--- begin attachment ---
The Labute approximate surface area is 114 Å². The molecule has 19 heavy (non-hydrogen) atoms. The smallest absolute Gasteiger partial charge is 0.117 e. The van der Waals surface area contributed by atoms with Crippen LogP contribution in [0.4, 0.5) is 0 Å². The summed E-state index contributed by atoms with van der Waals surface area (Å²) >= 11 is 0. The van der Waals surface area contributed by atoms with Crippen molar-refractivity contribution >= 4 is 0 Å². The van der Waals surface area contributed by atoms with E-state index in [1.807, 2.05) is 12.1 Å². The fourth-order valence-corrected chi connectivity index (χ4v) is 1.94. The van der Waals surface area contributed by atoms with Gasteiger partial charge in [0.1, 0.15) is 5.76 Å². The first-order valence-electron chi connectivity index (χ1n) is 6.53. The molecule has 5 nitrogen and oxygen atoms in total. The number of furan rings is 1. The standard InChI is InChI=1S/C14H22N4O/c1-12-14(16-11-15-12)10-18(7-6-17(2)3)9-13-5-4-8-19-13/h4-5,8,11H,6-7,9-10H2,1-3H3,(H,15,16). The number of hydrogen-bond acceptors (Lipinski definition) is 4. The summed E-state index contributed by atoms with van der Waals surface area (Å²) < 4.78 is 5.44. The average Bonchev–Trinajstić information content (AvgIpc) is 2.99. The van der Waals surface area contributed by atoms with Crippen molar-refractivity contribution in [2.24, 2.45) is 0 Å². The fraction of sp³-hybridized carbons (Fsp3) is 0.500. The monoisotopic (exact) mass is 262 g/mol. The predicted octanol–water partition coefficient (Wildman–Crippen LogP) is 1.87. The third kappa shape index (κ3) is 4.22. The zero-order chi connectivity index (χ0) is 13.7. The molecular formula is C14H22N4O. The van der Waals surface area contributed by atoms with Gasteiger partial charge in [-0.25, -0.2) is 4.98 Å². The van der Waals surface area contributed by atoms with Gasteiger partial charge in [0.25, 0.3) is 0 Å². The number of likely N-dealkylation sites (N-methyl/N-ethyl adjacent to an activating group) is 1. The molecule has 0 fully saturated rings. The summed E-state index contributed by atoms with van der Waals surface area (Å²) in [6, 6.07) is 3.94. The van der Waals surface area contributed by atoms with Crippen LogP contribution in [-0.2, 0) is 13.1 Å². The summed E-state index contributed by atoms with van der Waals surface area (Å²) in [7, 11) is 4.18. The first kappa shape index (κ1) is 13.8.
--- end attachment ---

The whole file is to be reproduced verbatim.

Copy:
The Labute approximate surface area is 114 Å². The molecule has 19 heavy (non-hydrogen) atoms. The smallest absolute Gasteiger partial charge is 0.117 e. The van der Waals surface area contributed by atoms with Crippen LogP contribution in [0.4, 0.5) is 0 Å². The summed E-state index contributed by atoms with van der Waals surface area (Å²) >= 11 is 0. The van der Waals surface area contributed by atoms with Crippen molar-refractivity contribution >= 4 is 0 Å². The van der Waals surface area contributed by atoms with E-state index in [1.807, 2.05) is 12.1 Å². The fourth-order valence-corrected chi connectivity index (χ4v) is 1.94. The van der Waals surface area contributed by atoms with Gasteiger partial charge in [0.1, 0.15) is 5.76 Å². The first-order valence-electron chi connectivity index (χ1n) is 6.53. The molecule has 5 nitrogen and oxygen atoms in total. The number of furan rings is 1. The standard InChI is InChI=1S/C14H22N4O/c1-12-14(16-11-15-12)10-18(7-6-17(2)3)9-13-5-4-8-19-13/h4-5,8,11H,6-7,9-10H2,1-3H3,(H,15,16). The number of hydrogen-bond acceptors (Lipinski definition) is 4. The summed E-state index contributed by atoms with van der Waals surface area (Å²) < 4.78 is 5.44. The average Bonchev–Trinajstić information content (AvgIpc) is 2.99. The van der Waals surface area contributed by atoms with Crippen molar-refractivity contribution in [2.24, 2.45) is 0 Å². The fraction of sp³-hybridized carbons (Fsp3) is 0.500. The monoisotopic (exact) mass is 262 g/mol. The predicted octanol–water partition coefficient (Wildman–Crippen LogP) is 1.87. The third kappa shape index (κ3) is 4.22. The zero-order chi connectivity index (χ0) is 13.7. The molecular formula is C14H22N4O. The van der Waals surface area contributed by atoms with Gasteiger partial charge in [-0.25, -0.2) is 4.98 Å². The van der Waals surface area contributed by atoms with Gasteiger partial charge in [0.25, 0.3) is 0 Å². The number of likely N-dealkylation sites (N-methyl/N-ethyl adjacent to an activating group) is 1. The molecule has 0 fully saturated rings. The summed E-state index contributed by atoms with van der Waals surface area (Å²) in [6, 6.07) is 3.94. The van der Waals surface area contributed by atoms with Crippen LogP contribution in [-0.2, 0) is 13.1 Å². The summed E-state index contributed by atoms with van der Waals surface area (Å²) in [7, 11) is 4.18. The first kappa shape index (κ1) is 13.8.